Are you are a fan of classic family films and children’s fairy tales? Have you noticed the majority of these films and stories focus on the plight of a vulnerable, yet ultimately triumphant child who is grieving the death of a parent?
As the Clinical Director of Children’s Programs for Our House Grief Support Center in Los Angeles I am ever protective of the young people we serve. I’ve often wondered whether there is cause for concern about grieving children viewing these films and listening to fairy tales with a bereaved child as the central character. Lately, however, I’ve come to the conclusion that these stories and films offer teachable moments and opportunities for growth. Children’s stories and fairy tales provide exceptional openings to start conversations with young people about life, death and grief. Additionally, they offer young viewers an opportunity, on a deeper, psychological level, to face their unconscious fears of abandonment and death and to then identify with the central character and work through the fear by the film’s end.
While the films of Disney and Pixar studios easily fit the above description, many of the fairy tales of the Brothers Grimm, Hans Christian Andersen and Charles Dickens which predate cinema, also focus heavily on the plight of vulnerable and ultimately triumphant parentally bereaved children. The storylines typically involve deaths by very traumatic circumstances, which are downplayed and focused on so briefly that the details most likely escape the attention of very young viewers.
Consider some of the most beloved films of all time which depict the adventures of parentally bereaved young protagonists: Bambi (mother shot by hunters), Nemo (mom was killed by a predator shark), The Lion King’s Simba (dad is killed by his uncle), and Frozen’ s Elsa and Anna (parents died at sea). This year’s Coco offers a variation on the death/triumphant survivor theme wherein the main character Miguel actually journeys to the Land of the Dead to make contact with a deceased ancestor. A similar fate befalls Disney characters who are derived from the fairy tales of the Brother Grimm including the beloved Cinderella (mom died when she was very young and after dad married the archetypal wicked step mom, he died too)and Snow White (mom dies in child birth and then dad dies too) , Arielle from Hans Christian Anderson Little Mermaid (mother Queen Athena is killed by pirates), Marie Leprince de Beaumont’s Belle from Beauty and the Beast all have experienced an unspecified and likely traumatic type of death and are going through life without mothers.
I recently met with a family on their first visit to our Grief Support Center. The child, a maternally bereaved 5 year old girl, came to her first appointment dressed in full Elsa (of Frozen fame) regalia. When I asked her what she had in common with Elsa, she could not answer, but when I reminded her that Elsa didn’t have a mommy either and that she grew up to be a hero, the girl’s face broke into a heart melting smile. It was clear that the process of identification had happened, most likely at a sub conscious level and that the enjoyment of the character was unsullied by the harsh reality of the death sequence early in the film.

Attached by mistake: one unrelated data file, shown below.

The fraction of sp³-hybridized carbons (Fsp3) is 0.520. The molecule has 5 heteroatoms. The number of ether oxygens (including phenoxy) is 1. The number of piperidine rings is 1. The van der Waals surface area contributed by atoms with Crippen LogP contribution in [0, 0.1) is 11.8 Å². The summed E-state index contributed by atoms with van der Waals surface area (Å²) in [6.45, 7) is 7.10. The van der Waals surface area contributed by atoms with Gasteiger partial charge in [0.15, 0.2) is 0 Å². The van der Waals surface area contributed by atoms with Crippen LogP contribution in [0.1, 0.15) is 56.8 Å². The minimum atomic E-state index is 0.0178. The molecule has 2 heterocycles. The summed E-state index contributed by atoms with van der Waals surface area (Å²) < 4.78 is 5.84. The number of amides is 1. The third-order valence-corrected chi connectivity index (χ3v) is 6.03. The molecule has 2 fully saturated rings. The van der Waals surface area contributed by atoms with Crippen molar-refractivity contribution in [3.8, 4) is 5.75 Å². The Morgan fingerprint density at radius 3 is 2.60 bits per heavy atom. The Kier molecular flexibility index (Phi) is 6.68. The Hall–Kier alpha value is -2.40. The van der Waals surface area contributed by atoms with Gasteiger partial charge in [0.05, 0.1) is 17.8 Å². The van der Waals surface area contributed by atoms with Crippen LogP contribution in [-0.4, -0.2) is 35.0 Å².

Over the years parents of grieving children have questioned whether their children should be permitted to watch these films. Most recently my attention was brought by a parent to 2014’s Guardians of the Galaxy, in which the hero was also a survivor of early maternal death. She wondered if it would be upsetting for her 10 year old to watch the scene because the main character’s mother dies in the hospital and the boy is kept from the room. I was able to reassure her that, in most cases, the death-related content does not detract from the young viewers’ enjoyment of these films, but, in fact, children are generally more likely to engage in conversation about the film’s characters with their ‘grown-up’ than they are to talk about the death in their OWN family.
All children have an innate fear of abandonment and death, which is far scarier than the worst monster or villain in popular films such as Nightmare on Elm Street or the Wizard of Oz. But, for the parentally bereaved child, the worst thing imaginable already happened to them when their parent died. They, like their imaginary counterparts in family classics, are left with the task of survival in the absence of the parent or parents who’ve died. Young viewer’s witness their heroes grieve and “go on” after their parent’s death and all ultimately do more than merely survive, they thrive and eventually triumph over adversity. Young viewers leave the theater humming catchy tunes and feeling good about themselves because they, along with the movies central character, have faced the worst thing imaginable and have lived to talk about it! Viewers are ultimately comforted knowing that they aren’t the only ones whose parent has died.
Perhaps parents or guardians of parentally bereaved children can consider watching one of the films listed above and opening a dialogue about the similarities and differences between your child and the central character. Make sure that your children understand the important messages that they aren’t the only ones whose parent has died and that the central characters are heroes! Use this as an opportunity to instill HOPE that they too will triumph and go on to live exceptional lives, and ultimately honor their parent who died. And always remember to enjoy your special time as a family!
Lester, D., & Templer, D. (1993). Death anxiety scales: A dialogue. Omega. 26. 239-253.
Yalom I. Existential psychotherapy. New York: Basic Books; 1980.